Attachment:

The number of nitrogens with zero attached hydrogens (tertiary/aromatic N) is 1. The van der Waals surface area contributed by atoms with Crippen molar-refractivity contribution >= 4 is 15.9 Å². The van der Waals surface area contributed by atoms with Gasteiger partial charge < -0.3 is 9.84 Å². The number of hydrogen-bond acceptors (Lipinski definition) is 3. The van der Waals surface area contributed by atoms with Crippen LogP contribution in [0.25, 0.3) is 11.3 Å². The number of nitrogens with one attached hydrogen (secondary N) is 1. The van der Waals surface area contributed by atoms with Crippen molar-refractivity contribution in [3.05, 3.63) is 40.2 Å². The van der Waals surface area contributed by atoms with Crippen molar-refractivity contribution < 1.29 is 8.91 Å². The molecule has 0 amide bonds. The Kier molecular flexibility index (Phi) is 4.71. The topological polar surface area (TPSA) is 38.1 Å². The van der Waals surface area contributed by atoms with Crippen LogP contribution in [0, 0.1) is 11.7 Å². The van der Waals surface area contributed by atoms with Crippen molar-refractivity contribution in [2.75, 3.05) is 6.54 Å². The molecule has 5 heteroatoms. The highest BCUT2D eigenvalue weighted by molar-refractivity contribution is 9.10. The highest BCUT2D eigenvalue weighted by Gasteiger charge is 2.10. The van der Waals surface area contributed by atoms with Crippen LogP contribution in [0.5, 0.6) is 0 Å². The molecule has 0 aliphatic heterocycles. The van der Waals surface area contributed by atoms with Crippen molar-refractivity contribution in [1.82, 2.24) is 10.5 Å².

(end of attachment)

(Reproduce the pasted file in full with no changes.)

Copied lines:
The number of nitrogens with zero attached hydrogens (tertiary/aromatic N) is 1. The van der Waals surface area contributed by atoms with Crippen molar-refractivity contribution >= 4 is 15.9 Å². The van der Waals surface area contributed by atoms with Gasteiger partial charge < -0.3 is 9.84 Å². The number of hydrogen-bond acceptors (Lipinski definition) is 3. The van der Waals surface area contributed by atoms with Crippen LogP contribution in [0.25, 0.3) is 11.3 Å². The number of nitrogens with one attached hydrogen (secondary N) is 1. The van der Waals surface area contributed by atoms with Crippen molar-refractivity contribution in [3.05, 3.63) is 40.2 Å². The van der Waals surface area contributed by atoms with Crippen molar-refractivity contribution < 1.29 is 8.91 Å². The molecule has 0 amide bonds. The Kier molecular flexibility index (Phi) is 4.71. The topological polar surface area (TPSA) is 38.1 Å². The van der Waals surface area contributed by atoms with Crippen LogP contribution in [0, 0.1) is 11.7 Å². The van der Waals surface area contributed by atoms with Crippen molar-refractivity contribution in [2.75, 3.05) is 6.54 Å². The molecule has 5 heteroatoms. The highest BCUT2D eigenvalue weighted by molar-refractivity contribution is 9.10. The highest BCUT2D eigenvalue weighted by Gasteiger charge is 2.10. The van der Waals surface area contributed by atoms with Crippen LogP contribution in [0.5, 0.6) is 0 Å². The molecule has 0 aliphatic heterocycles. The van der Waals surface area contributed by atoms with Crippen molar-refractivity contribution in [1.82, 2.24) is 10.5 Å².